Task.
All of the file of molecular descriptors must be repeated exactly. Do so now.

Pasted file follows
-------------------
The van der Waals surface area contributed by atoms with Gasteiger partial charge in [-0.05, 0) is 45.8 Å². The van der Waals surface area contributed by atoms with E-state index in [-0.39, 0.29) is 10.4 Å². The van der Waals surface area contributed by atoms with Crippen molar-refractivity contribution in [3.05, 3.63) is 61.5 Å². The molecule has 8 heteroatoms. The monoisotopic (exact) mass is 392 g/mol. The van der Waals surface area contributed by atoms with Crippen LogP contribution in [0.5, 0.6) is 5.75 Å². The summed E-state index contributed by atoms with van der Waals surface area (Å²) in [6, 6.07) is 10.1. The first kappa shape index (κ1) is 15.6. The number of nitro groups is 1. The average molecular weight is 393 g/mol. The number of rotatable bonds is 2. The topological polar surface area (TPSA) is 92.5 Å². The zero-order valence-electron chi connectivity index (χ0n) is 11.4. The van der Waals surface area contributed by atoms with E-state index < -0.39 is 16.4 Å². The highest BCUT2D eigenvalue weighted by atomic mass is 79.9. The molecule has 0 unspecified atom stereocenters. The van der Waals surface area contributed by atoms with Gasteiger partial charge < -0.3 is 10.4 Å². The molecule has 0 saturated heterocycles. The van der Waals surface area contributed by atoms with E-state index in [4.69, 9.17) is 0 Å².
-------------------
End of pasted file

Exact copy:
The van der Waals surface area contributed by atoms with Gasteiger partial charge in [-0.05, 0) is 45.8 Å². The van der Waals surface area contributed by atoms with E-state index in [-0.39, 0.29) is 10.4 Å². The van der Waals surface area contributed by atoms with Crippen molar-refractivity contribution in [3.05, 3.63) is 61.5 Å². The molecule has 8 heteroatoms. The monoisotopic (exact) mass is 392 g/mol. The van der Waals surface area contributed by atoms with Crippen LogP contribution in [0.5, 0.6) is 5.75 Å². The summed E-state index contributed by atoms with van der Waals surface area (Å²) in [6, 6.07) is 10.1. The first kappa shape index (κ1) is 15.6. The number of nitro groups is 1. The average molecular weight is 393 g/mol. The number of rotatable bonds is 2. The topological polar surface area (TPSA) is 92.5 Å². The zero-order valence-electron chi connectivity index (χ0n) is 11.4. The van der Waals surface area contributed by atoms with E-state index < -0.39 is 16.4 Å². The highest BCUT2D eigenvalue weighted by atomic mass is 79.9. The molecule has 0 unspecified atom stereocenters. The van der Waals surface area contributed by atoms with Gasteiger partial charge < -0.3 is 10.4 Å². The molecule has 0 saturated heterocycles. The van der Waals surface area contributed by atoms with E-state index in [4.69, 9.17) is 0 Å².